Date of first medical treatment starts the clock for injured worker
Case name: In re James Sullivan's case, No. 08-P-108 (Mass. Ct. App. 12/22/09).
Ruling: The Massachusetts Court of Appeals affirmed the denial of the worker's claim because it was time-barred.
What it means: In Massachusetts, an injured worker must file a workers' compensation claim within four years of the date the worker first became aware of the connection between his disability and his employment. The date of disability includes the first date the worker sought medical treatment for the injury without regard to his actual incapacity to work.
A parish custodian injured his knee when he stepped off a ladder in 1999. He sought medical treatment three days later. He filed a workers' compensation claim in 2004, almost one year after the limitation period had run. The employer argued the custodian's claim was barred by the four-year statute of limitations. The custodian contended that, at the earliest, the period commenced in 2003 when he was laid off from the parish and therefore incapacitated. The Court of Appeals held his claims were time-barred. It held the limitation period began to run when the custodian became aware of the connection between his disability and his employment, which was no later than three days after the accident when he sought medical treatment. It also pointed out the difference between the medical elements (disability) and incapacity (loss of earning capacity) and rejected the custodian's argument that the time period did not begin to run until he could no longer work.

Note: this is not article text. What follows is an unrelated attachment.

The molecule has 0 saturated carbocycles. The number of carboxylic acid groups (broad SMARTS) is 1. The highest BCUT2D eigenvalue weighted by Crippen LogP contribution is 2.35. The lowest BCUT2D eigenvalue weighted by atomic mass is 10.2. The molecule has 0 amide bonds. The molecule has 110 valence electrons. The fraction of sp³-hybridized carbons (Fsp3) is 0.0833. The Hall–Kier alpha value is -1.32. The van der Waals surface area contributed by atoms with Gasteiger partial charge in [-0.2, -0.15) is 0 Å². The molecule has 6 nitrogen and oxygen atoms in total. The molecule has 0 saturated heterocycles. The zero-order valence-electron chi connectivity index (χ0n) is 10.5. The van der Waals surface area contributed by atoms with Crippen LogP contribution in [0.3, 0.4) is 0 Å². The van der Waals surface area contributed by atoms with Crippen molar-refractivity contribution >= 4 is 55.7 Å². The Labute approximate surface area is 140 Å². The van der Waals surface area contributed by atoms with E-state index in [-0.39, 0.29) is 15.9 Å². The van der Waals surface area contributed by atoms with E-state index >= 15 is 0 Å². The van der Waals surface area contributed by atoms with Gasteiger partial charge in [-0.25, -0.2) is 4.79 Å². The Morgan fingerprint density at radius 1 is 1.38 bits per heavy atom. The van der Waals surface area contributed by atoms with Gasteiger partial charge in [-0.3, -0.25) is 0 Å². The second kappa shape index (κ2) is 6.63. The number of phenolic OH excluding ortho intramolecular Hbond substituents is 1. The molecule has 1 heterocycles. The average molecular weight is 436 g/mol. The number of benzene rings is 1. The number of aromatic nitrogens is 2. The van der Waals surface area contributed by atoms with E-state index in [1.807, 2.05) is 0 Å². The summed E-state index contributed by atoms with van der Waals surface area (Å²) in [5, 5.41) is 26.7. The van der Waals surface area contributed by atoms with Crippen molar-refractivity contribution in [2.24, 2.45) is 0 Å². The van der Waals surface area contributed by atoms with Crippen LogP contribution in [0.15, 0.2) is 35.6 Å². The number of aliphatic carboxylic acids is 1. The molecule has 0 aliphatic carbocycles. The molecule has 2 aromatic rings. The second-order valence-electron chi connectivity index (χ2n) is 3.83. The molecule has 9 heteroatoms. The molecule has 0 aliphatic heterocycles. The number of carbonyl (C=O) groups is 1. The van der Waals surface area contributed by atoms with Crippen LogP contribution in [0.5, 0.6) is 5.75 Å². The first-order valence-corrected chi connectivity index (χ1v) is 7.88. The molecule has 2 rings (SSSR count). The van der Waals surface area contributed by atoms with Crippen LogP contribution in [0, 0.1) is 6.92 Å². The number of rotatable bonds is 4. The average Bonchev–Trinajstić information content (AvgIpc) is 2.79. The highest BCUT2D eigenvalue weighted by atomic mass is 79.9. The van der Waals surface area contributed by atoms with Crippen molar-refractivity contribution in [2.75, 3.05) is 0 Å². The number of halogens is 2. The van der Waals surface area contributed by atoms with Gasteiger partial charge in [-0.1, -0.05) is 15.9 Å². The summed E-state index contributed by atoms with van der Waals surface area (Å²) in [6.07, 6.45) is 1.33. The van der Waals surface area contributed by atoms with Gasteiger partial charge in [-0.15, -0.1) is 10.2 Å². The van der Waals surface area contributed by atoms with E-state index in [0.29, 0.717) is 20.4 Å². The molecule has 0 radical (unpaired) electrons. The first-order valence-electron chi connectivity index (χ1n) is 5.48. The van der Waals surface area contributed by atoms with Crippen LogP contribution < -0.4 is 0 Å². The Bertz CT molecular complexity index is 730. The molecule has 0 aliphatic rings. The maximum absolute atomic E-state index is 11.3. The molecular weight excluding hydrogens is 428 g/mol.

The custodian alternatively argued that the time period did not begin to run until his doctor officially found that his injury was causally connected to his disability in 2004. The court noted that there was no difference between the date of injury and the time the custodian became aware of the casual relationship between his disability and his employment. The court pointed out that it was not necessary for the custodian to know the exact diagnosis for the condition so long as he knew enough to realize that it was both serious and work-connected.
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February 8, 2010
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